HONOLULU (KHON) — Like many others, Gov. David Ige was feeling positive at the start of 2020. Then, COVID-19 happened.

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“We were coming off a record year, a seventh record year of visitor arrivals,” Ige said. “The economy was doing well, we had predicted healthy revenue streams.”

Faced with a $1.4 billion state budget shortfall, Ige had to make tough calls. He proposed cuts across multiple state departments and mandatory state employee furloughs.

“Everything collapsed. It was this economic challenge that was deeper than 9/11 and the Great Recession combined,” Ige said. “And it happened in a much shorter window! In a matter of 4 weeks, we went from the lowest unemployment rate in the country, to the highest unemployment rate in the country.”

However, the second federal stimulus bill that just cleared the House of Representatives has made Gov. Ige hopeful.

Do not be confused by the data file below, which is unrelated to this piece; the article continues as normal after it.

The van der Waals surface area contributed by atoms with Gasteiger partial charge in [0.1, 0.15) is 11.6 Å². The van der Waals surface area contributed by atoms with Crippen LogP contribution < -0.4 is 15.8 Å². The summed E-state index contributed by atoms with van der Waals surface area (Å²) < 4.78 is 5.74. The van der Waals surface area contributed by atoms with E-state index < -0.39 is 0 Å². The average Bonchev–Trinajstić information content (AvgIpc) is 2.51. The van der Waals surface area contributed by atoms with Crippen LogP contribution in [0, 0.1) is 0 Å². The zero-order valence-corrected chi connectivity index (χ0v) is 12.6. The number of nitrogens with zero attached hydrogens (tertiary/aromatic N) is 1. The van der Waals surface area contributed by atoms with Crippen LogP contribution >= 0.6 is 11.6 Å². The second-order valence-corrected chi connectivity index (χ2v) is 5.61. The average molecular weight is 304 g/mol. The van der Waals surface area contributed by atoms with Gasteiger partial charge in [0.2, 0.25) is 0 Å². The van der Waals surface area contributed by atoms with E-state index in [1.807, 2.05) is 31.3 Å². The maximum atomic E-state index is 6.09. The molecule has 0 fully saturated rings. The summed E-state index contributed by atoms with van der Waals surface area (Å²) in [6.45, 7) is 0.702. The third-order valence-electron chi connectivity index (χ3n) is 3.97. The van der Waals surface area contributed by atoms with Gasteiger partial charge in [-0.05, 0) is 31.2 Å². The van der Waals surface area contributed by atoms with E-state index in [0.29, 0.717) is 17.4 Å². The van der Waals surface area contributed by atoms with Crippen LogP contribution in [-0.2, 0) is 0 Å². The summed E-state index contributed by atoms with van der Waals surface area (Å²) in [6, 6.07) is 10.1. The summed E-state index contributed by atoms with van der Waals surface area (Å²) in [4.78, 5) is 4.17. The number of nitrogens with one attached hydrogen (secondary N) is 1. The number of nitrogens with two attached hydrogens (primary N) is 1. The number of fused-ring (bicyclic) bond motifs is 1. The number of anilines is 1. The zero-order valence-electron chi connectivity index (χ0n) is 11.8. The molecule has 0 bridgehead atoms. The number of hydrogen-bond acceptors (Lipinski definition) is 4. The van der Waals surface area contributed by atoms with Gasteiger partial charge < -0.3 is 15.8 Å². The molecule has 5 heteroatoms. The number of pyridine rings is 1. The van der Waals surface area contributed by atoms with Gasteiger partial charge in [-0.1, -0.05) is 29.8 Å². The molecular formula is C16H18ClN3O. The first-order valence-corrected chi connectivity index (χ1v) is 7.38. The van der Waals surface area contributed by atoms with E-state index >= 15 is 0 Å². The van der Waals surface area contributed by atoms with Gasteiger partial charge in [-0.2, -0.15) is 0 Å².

“I’m hopeful there is sufficient funding to help with our budget situation,” Ige said. “So that we can delay furloughs until July.”

Though he adds “at this point in time, because of the reduction in revenues, furloughs are inevitable.”

Ige does hope the recent shipment of Pfizer and Moderna vaccines to the islands will curb the spread of the coronavirus.

When asked if he plans on getting the vaccine, Gov. Ige responded “Yes, I want to get it, as soon as it’s my turn. I want to make sure all the healthcare workers get access to the vaccine first.”

In the meantime, the governor is thinking of unique ways to help stimulate the economy.

“Virtually every company has allowed telework in some way,” Ige said. “How do we utilize that opportunity? Let’s say, people can telework from Hawaii for virtually any company in the world. Those are some of the strategies about how we can take lessons learned from this pandemic to improve our economy and get people back to work.”

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